Our Cruiser Christmas

Our First Cruiser Christmas alongside the dock in San Fernando, Argentina
Has it really been four years since the day we officially became a cruising family?  It was Christmas Eve 2011 when Field Trip became our home.  While heavy bins and suitcases were moved from our storage unit in San Fernando, Argentina to the dock then onto the boat, I carefully kept track of one very important piece of luggage.  It wouldn’t quite feel like Christmas without it - a secret sack containing our tiny tree, stockings, ornaments, and wrapped gifts I’d kept hidden!  Somehow, even with all the change and transition, I wanted to hold tight to the joys and traditions of Christmas.  Since that night, we’ve celebrated four more Christmases.  One back in the states with family, one in Santa Marta, Colombia, and last year here in a very rainy New Zealand.  

How would we celebrate this year?  A few days prior, chatter started on the radio among our fellow family boats to coordinate a Christmas anchorage.  The ladies took final trips to the grocery store and last minute gift shopping sprees.  In Russell, a quaint town reminiscent of Martha’s Vineyard, the kids climbed a huge mulberry tree to gather berries for a homemade pie and then started rehearsing for a Christmas play they’d written.  The guys continued working on boat projects and did their best to steer clear of all the holiday agenda planning.
Picking a potful of mulberries!
At the last minute, plans came together, and five of us anchored together off Waewaetorea Island in the Bay of Islands.  Elizabeth and I decided to be crazy and get into the chilly water without our wetsuits - it had been a long time since we’d been in 70 degree seas - brrr!  After dipping my toe in and almost losing confidence, I just leaped right in, like ripping off a Band-aid.  Elizabeth eased in, inch by inch, until she finally got the courage to dunk her head beneath the surface.  It didn’t feel cold for long.  In fact, after a minute or so, we were both too numb to feel anything!  It was like we were back in Colorado again on a snowy ski day!  Elizabeth’s friend Ella showed up a few moments later in her wetsuit, ready to join the fun, which gave me a chance to sneak back on board and start the kettle for hot chocolate.  It was beginning to feel a lot like Christmas!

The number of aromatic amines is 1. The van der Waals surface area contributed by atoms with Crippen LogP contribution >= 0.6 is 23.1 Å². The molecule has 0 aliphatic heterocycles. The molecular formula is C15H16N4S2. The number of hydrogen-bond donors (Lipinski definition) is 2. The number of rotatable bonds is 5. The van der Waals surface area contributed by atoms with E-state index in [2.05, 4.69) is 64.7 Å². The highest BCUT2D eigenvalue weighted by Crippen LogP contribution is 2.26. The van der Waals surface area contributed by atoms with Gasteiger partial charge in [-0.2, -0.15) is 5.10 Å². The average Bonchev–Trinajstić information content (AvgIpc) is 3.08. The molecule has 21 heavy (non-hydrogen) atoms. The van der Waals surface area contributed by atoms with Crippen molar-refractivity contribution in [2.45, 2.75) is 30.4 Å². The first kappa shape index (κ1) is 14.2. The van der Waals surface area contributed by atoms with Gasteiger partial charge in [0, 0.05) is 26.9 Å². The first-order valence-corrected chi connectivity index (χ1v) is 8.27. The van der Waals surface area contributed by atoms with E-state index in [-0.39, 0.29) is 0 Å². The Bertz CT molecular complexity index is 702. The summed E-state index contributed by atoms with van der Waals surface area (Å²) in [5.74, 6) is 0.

Waewaetorea Island - Our Christmas Anchorage
On the afternoon of Christmas Eve, I had my pot roast cooking in the pressure cooker, all the presents wrapped, and was as excited as the kids for Christmas to finally be here.  I imagined everyone in the other boats readying themselves for the much-anticipated holiday - tidying up, wrapping gifts, cooking - but I was just ready to be together.  I didn’t want to think that we’d rushed over to this bay, anchored right next to each other, and then would be too busy making our own family Christmas merry that we would miss the chance to celebrate with our cruising family.  After all, Christmas is about so much more than all the to do’s.  I called out on the VHF, “All kid boats, all kid boats.  This is Field Trip.”  And one by one, all the boats called back.  “Fluenta here.”  “Honey here.”  “Nirvana listening.”  “Perry’s on.”  

“Anybody up for an impromptu Christmas Cocktail Hour on Field Trip?  Come on over!”

Within the hour, our stern was crowded with dinghies and our water line was a bit lower.  Field Trip was full of friends and families for Christmas.  Some we’d known for over a year, and others we’d just met.  The kids didn’t waste a minute.  All the girls busied themselves working on the mulberry pie crust, and the boys piled into the guest bedroom interacting virtually via a multi-player Minecraft game.  The adults gathered in the cockpit and enjoyed some adult conversation, sipping Mark’s traditional holiday wassail.   

Matt and Jen from SV Perry getting in the Christmas spirit!